Understanding Mutual Funds: More Hands-Off Than Stocks

Understanding Mutual Funds

Mutual funds are a great way to invest in markets with a more hands-off approach. Unlike individual stock trading, mutual funds provide company diversification in markets that you are familiar with. With hundreds of funds to choose from, all you need to do is research, purchase, and let it go. If you want a more hands-on approach, check out the Top 5 Metrics for Stock Investing.

What is a Mutual Fund?

A mutual fund is a pool of money from many investors that allows for the purchase of a variety of stocks, bonds, and debt into a single portfolio. But, what does that actually mean? Imagine this, you and your buddies really like a bunch of different stocks. Individually, these stocks may be too expensive for you to buy one share of each. So, what you do, is pile your money together and buy shares in each of the companies. Now, each of you owns a portion of the pie based on what you put in. If you put in 10% of the starting capital and the portfolio goes up $1,000, you’d be entitled to $100.

How It Works in Reality

Almost every banking or investing company offers mutual funds. They have fund managers that compile a group of securities that fall under certain niches. For example, if you wanted a fund that follows the S&P 500, there is a mutual fund comprised of every company in the S&P 500; therefore, the fund will rise and fall all the same. These niches can range anywhere in the market. I have a mutual fund in retail companies that are comprised of Amazon, Target, Home Depot, and more. Also, another one I have is in “select semiconductors portfolio.” This fund holds Nvidia, Intel, Qualcomm, and more. As you can see, there are funds made up for every niche. The best advice is always to invest in sectors you are familiar with. This way, you can diversify in companies in the sector you know.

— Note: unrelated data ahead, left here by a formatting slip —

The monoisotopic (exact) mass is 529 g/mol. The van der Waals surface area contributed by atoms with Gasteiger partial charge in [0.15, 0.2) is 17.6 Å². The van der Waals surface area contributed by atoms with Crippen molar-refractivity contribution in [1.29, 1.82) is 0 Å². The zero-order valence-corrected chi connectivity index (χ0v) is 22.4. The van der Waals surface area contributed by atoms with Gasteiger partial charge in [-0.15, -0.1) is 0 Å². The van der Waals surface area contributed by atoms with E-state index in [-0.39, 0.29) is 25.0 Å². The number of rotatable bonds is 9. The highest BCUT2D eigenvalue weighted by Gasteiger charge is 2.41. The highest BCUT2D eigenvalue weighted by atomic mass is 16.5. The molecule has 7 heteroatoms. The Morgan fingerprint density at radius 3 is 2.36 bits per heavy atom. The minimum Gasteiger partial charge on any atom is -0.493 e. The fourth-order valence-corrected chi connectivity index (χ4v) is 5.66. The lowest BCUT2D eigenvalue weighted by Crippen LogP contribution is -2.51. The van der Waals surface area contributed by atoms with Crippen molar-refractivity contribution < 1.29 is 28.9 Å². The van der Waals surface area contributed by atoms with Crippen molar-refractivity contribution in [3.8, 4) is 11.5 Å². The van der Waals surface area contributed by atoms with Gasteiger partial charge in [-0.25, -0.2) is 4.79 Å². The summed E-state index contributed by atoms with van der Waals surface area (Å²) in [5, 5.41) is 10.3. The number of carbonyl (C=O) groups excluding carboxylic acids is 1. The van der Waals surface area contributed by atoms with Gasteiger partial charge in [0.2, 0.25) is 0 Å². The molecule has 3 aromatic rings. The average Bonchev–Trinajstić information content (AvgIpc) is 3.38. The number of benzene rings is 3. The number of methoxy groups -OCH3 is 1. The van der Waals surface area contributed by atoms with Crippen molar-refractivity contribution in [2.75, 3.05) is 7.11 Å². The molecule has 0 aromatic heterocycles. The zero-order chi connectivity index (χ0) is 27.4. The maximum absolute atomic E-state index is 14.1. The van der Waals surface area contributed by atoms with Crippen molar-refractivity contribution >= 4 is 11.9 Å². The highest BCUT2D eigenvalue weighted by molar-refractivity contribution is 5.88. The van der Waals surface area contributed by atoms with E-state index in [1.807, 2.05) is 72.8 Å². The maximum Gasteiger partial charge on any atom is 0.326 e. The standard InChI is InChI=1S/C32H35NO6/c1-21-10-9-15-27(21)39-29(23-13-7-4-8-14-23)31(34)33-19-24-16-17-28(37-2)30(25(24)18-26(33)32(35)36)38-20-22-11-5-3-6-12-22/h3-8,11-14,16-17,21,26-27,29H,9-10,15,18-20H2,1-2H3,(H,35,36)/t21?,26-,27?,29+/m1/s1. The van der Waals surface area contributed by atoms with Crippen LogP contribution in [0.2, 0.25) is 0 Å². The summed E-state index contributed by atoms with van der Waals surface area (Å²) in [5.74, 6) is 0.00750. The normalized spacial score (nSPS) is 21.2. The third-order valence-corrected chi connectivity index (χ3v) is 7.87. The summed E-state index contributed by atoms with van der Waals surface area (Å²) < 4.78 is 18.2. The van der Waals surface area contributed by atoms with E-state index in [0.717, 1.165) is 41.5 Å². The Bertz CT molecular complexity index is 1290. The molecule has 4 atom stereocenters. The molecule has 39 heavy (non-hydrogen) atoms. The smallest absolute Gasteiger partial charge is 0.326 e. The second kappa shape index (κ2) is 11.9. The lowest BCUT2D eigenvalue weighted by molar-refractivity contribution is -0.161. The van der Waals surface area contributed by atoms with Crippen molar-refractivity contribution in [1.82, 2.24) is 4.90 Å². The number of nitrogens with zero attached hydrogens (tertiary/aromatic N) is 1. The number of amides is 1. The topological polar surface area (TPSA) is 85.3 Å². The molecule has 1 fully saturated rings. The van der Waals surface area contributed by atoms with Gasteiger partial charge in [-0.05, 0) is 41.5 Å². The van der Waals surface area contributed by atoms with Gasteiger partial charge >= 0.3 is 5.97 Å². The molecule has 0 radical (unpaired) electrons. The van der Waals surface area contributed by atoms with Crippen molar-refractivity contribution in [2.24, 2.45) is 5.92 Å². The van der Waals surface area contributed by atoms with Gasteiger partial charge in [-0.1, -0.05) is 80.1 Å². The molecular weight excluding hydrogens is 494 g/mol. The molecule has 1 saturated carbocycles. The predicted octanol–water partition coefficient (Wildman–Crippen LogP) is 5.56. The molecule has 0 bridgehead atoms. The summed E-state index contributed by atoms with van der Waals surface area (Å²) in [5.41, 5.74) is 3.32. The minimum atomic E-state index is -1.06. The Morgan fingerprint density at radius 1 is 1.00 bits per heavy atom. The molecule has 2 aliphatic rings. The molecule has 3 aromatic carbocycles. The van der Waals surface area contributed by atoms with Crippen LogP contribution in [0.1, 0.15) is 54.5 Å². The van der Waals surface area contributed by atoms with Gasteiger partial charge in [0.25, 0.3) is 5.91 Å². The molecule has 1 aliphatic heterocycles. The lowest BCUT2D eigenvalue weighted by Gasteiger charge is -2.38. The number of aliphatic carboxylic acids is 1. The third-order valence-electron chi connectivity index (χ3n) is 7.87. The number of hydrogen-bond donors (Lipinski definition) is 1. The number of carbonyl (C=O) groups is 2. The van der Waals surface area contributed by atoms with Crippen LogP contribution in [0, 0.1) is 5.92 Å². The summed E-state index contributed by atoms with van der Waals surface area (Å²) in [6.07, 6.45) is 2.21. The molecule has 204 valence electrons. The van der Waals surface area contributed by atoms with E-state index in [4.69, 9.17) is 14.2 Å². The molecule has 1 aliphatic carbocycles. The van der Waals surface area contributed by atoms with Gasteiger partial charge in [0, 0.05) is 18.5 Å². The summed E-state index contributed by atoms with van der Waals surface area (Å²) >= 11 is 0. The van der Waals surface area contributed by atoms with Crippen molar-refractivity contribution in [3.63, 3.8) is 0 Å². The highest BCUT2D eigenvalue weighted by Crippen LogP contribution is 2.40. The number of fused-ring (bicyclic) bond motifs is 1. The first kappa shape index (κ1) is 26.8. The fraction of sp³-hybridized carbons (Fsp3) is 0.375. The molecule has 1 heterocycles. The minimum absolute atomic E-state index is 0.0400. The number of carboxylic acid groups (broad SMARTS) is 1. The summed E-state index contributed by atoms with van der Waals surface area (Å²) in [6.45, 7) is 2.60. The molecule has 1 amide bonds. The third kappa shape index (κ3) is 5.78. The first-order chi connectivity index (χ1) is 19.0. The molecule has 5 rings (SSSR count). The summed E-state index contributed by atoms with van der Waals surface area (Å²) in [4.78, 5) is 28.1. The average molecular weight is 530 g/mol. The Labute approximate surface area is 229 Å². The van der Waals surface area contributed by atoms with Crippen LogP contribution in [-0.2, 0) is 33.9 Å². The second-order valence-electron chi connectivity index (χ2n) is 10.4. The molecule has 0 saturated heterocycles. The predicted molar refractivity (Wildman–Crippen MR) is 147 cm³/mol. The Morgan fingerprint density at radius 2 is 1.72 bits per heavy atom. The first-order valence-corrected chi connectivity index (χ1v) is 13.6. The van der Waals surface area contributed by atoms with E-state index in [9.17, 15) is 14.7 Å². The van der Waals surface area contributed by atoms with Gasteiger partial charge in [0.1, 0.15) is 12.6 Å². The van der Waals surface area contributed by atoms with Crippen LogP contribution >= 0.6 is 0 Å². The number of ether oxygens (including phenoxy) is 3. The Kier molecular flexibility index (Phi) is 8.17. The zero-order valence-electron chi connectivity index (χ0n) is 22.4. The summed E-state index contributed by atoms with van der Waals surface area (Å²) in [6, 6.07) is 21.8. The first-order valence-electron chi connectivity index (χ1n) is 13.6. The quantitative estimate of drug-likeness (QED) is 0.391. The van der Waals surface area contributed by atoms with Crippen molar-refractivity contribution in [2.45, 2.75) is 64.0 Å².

Understanding Mutual Funds Fees

Unlike stocks, where you can choose the companies you want and buy the amount of shares you want at cost, mutual funds have operating fees. The companies putting together these funds are exactly that, companies. They have fees to manage the funds, from the purchasing, selling, and optimizing the fund. This is listed as the expense ratio. The expense ratio shows a percentage of the funds that are charged per $1,000 invested. When looking at a fund, take notice of the expense ratio. If the fund has a rate of return of 10% and the expense ratio is 0.5%, it is still better than the average rate of return in the stock market.


How to Buy Mutual Funds

Unlike using Robinhood to buy stocks, mutual funds are purchased typically through the brokerage or bank that compiled the portfolio. I have my mutual funds through Fidelity, while others use USAA or Vangard. It is personal preference. What it comes down to is the research. Below is a snapshot of the Fidelity Select Retailing Porfolio.

FSRPX Snapshot

Morningstar Snapshot

First lets look at the Overall Rating. This rating is awarded based on risk-adjusted performance compared to 41 other funds within the same Consumer Cyclical category. It is compared to past performance based on both risk and returns. As you can see the returns are pretty high, and the expenses are lower than average. The risk is higher than average, but the annual return on investments in significantly higher than the 8% average in the market. 

FSRPX Details

Devil in the Details

There are a few key things to notice in the details section on the summary tab. First, note the expense ratios. This is the cost to manage the fund. With the previous year having a 50.39% return, 0.73% is not bad at all. Another thing to consider with the funds are the investment minimums. This fund has no minimum to invest. Many funds demand $2,000 or more as an initial investment. Also, many funds will have a minimum monthly contribution. 

Portfolio Holdings

The last thing I will highlight is the portfolio holdings. This shows which companies are included in the portfolio listed from the most to the least in allocation percentage. Looking at this will ensure you are investing in companies and industries that you are familiar with. The process I took to choose this fund was first considering a retail portfolio, looking at the ratings and ROI, compared the ROI to the expense ratio, then examined the holdings. I know most of the companies on the list and am confident they have huge growth potential. Sold!



Understanding mutual funds is important. As with all investments, there is an amount of risk. I am not a financial advisor. This is for information only. For financial advisement, please speak to a professional.

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